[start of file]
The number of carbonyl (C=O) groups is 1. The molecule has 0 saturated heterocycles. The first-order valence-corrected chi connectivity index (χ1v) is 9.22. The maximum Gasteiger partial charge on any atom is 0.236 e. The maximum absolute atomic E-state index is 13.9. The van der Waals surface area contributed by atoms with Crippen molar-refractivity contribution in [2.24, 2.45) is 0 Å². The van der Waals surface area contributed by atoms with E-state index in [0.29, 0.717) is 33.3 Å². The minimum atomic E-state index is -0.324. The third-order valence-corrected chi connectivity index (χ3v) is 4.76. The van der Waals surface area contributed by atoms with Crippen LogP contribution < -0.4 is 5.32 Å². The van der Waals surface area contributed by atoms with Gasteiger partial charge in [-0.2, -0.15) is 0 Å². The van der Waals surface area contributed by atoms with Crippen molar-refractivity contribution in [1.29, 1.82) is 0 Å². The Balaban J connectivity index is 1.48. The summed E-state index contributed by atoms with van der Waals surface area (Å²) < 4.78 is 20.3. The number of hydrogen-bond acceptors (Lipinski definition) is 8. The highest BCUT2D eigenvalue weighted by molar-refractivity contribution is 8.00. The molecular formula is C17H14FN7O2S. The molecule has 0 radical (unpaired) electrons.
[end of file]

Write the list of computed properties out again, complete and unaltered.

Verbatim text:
The number of carbonyl (C=O) groups is 1. The molecule has 0 saturated heterocycles. The first-order valence-corrected chi connectivity index (χ1v) is 9.22. The maximum Gasteiger partial charge on any atom is 0.236 e. The maximum absolute atomic E-state index is 13.9. The van der Waals surface area contributed by atoms with Crippen molar-refractivity contribution in [2.24, 2.45) is 0 Å². The van der Waals surface area contributed by atoms with E-state index in [0.29, 0.717) is 33.3 Å². The minimum atomic E-state index is -0.324. The third-order valence-corrected chi connectivity index (χ3v) is 4.76. The van der Waals surface area contributed by atoms with Crippen LogP contribution < -0.4 is 5.32 Å². The van der Waals surface area contributed by atoms with Gasteiger partial charge in [-0.2, -0.15) is 0 Å². The van der Waals surface area contributed by atoms with Crippen molar-refractivity contribution in [1.29, 1.82) is 0 Å². The Balaban J connectivity index is 1.48. The summed E-state index contributed by atoms with van der Waals surface area (Å²) < 4.78 is 20.3. The number of hydrogen-bond acceptors (Lipinski definition) is 8. The highest BCUT2D eigenvalue weighted by molar-refractivity contribution is 8.00. The molecular formula is C17H14FN7O2S. The molecule has 0 radical (unpaired) electrons.